Motorcycle Seatbelts Required?
Joan Claybrook Heads the U.S. DOT
A Dead Dog Rides the Ultra-Safe Motorcycle Using a Seatbelt
She had, it was rumored, a project hoping to require seatbelts
and pressure-sensitive seat switches on MOTORCYCLES. By god as a biker I
was very worried about this.
If you weren't on the seat and buckled in
the motor would not start. Her idea was killed when CYCLE mag published
a hilarious story about a guy who tried out one of these bikes. Seems he
was riding down in New Mexico, on some desert and deserted highway, when
he swerved to miss a dead dog in the road, and ran his bike down into a
culvert and fell over.
He was un-hurt, but the culvert sides were sandy and he couldn't ride
the bike back up, and was threatened with being trapped in the desert in
the middle of nowhere with no one in sight.
After an hour or so of
failures he realized he needed to run alongside the bike - if any of you
ever did dirt biking you know this trick - guiding the bike up the hill
by running along it. Of course the seat belt and seat switch, not to
mention some experimental training wheels were an obstacle since he
couldn't be both running beside the bike and sitting on it at the same
And there, in moments, was the dead dog, strapped onto the seat of the
bike, providing both weight and an object to be sensed by the seat belt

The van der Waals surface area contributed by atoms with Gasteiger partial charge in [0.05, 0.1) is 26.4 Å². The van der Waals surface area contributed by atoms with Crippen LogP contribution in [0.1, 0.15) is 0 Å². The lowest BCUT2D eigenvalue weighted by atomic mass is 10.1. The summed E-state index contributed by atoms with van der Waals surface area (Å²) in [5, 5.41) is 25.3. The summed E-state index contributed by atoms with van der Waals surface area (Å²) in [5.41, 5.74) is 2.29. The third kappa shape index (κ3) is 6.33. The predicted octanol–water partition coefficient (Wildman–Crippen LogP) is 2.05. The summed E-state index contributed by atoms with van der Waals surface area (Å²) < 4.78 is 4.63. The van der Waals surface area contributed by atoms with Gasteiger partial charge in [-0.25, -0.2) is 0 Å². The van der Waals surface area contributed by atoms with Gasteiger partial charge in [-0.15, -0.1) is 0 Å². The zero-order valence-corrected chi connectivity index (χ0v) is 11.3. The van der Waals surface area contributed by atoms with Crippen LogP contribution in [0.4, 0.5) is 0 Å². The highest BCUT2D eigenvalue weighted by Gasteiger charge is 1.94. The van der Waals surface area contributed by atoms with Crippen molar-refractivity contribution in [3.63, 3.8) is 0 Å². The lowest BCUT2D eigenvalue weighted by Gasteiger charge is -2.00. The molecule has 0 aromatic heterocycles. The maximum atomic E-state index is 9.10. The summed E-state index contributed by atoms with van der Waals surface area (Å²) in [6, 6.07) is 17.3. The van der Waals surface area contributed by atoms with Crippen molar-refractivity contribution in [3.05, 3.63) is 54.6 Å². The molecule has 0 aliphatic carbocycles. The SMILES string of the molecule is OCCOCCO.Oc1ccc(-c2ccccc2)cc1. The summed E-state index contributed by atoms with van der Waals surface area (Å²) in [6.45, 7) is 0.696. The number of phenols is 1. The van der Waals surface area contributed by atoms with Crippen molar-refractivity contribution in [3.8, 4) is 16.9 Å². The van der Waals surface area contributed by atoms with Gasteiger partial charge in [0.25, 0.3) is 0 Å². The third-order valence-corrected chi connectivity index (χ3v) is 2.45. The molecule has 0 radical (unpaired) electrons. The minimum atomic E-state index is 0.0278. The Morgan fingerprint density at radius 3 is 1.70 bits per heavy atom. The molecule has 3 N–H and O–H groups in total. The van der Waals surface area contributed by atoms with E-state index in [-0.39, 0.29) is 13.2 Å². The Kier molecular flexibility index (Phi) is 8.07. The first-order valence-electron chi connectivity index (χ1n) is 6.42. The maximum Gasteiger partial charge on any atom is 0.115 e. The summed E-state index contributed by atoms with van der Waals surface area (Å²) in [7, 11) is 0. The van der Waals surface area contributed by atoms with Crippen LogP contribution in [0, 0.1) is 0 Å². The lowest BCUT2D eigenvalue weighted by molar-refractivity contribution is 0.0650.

retractor. Unfortunately when the bike, ridden by the strapped-on dead
dog, cleared the top of the culvert the biker slipped and fell, and the
bike took off down the highway, teetering on its training wheels, and
you know how long and straight are those New Mexico roads.
The bike was last seen heading for Laredo and the biker was left hoofing
it into town.
InspectAPedia tolerates no conflicts of interest. We have no relationship with advertisers, products, or services discussed at this website.InspectAPedia tolerates no conflicts of interest. We have no relationship with advertisers, products, or services discussed at this website.
This article series contains poetry, prose, short fiction by Daniel Friedman. For more of Daniel's writing see this link: Daniel Friedman's Poetry & Short Stories. Any relationship of text in these materials to persons living or dead is probably not a coincidence.
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